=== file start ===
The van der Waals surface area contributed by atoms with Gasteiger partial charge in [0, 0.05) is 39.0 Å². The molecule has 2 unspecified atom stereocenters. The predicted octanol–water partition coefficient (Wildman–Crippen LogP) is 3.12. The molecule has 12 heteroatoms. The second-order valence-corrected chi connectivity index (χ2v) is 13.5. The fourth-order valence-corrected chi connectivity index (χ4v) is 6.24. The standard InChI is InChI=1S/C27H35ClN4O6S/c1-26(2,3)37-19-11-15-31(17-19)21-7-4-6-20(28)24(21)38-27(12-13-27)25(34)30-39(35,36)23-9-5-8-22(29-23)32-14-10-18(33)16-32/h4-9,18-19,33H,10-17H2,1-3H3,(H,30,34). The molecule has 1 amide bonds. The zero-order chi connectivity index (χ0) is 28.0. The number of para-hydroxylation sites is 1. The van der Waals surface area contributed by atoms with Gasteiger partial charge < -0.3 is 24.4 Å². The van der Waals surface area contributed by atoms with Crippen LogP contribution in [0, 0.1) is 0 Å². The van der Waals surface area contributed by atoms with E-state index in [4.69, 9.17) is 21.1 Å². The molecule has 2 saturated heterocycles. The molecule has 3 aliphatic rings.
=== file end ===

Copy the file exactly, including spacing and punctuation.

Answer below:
The van der Waals surface area contributed by atoms with Gasteiger partial charge in [0, 0.05) is 39.0 Å². The molecule has 2 unspecified atom stereocenters. The predicted octanol–water partition coefficient (Wildman–Crippen LogP) is 3.12. The molecule has 12 heteroatoms. The second-order valence-corrected chi connectivity index (χ2v) is 13.5. The fourth-order valence-corrected chi connectivity index (χ4v) is 6.24. The standard InChI is InChI=1S/C27H35ClN4O6S/c1-26(2,3)37-19-11-15-31(17-19)21-7-4-6-20(28)24(21)38-27(12-13-27)25(34)30-39(35,36)23-9-5-8-22(29-23)32-14-10-18(33)16-32/h4-9,18-19,33H,10-17H2,1-3H3,(H,30,34). The molecule has 1 amide bonds. The zero-order chi connectivity index (χ0) is 28.0. The number of para-hydroxylation sites is 1. The van der Waals surface area contributed by atoms with Gasteiger partial charge < -0.3 is 24.4 Å². The van der Waals surface area contributed by atoms with Crippen LogP contribution in [0, 0.1) is 0 Å². The van der Waals surface area contributed by atoms with E-state index in [4.69, 9.17) is 21.1 Å². The molecule has 2 saturated heterocycles. The molecule has 3 aliphatic rings.